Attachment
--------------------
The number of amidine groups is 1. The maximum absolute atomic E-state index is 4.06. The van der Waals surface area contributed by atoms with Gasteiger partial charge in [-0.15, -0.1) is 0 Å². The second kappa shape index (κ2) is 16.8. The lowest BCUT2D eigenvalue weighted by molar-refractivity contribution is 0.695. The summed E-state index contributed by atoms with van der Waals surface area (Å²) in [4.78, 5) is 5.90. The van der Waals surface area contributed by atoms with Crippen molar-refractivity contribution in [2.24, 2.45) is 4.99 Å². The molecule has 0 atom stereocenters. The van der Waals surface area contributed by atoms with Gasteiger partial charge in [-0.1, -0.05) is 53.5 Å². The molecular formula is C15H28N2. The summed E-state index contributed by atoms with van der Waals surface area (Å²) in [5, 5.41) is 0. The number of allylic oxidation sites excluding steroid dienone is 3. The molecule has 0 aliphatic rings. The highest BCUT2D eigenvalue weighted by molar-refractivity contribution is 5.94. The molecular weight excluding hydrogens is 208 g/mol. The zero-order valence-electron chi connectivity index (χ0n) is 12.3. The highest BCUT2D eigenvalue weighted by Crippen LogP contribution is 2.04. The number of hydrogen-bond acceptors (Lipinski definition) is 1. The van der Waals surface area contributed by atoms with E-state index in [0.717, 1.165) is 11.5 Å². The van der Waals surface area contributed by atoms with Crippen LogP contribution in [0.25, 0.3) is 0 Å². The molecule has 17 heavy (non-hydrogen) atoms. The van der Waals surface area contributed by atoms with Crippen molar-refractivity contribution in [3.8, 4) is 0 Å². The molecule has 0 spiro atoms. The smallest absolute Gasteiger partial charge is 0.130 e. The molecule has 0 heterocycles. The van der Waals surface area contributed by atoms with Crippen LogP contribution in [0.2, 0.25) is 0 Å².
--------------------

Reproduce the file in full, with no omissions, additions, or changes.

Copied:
The number of amidine groups is 1. The maximum absolute atomic E-state index is 4.06. The van der Waals surface area contributed by atoms with Gasteiger partial charge in [-0.15, -0.1) is 0 Å². The second kappa shape index (κ2) is 16.8. The lowest BCUT2D eigenvalue weighted by molar-refractivity contribution is 0.695. The summed E-state index contributed by atoms with van der Waals surface area (Å²) in [4.78, 5) is 5.90. The van der Waals surface area contributed by atoms with Crippen molar-refractivity contribution in [2.24, 2.45) is 4.99 Å². The molecule has 0 atom stereocenters. The van der Waals surface area contributed by atoms with Gasteiger partial charge in [-0.1, -0.05) is 53.5 Å². The molecular formula is C15H28N2. The summed E-state index contributed by atoms with van der Waals surface area (Å²) in [5, 5.41) is 0. The number of allylic oxidation sites excluding steroid dienone is 3. The molecule has 0 aliphatic rings. The highest BCUT2D eigenvalue weighted by molar-refractivity contribution is 5.94. The molecular weight excluding hydrogens is 208 g/mol. The zero-order valence-electron chi connectivity index (χ0n) is 12.3. The highest BCUT2D eigenvalue weighted by Crippen LogP contribution is 2.04. The number of hydrogen-bond acceptors (Lipinski definition) is 1. The van der Waals surface area contributed by atoms with E-state index in [0.717, 1.165) is 11.5 Å². The van der Waals surface area contributed by atoms with Crippen LogP contribution in [0.25, 0.3) is 0 Å². The molecule has 17 heavy (non-hydrogen) atoms. The van der Waals surface area contributed by atoms with Crippen molar-refractivity contribution in [3.8, 4) is 0 Å². The molecule has 0 spiro atoms. The smallest absolute Gasteiger partial charge is 0.130 e. The molecule has 0 heterocycles. The van der Waals surface area contributed by atoms with Crippen LogP contribution in [0.2, 0.25) is 0 Å².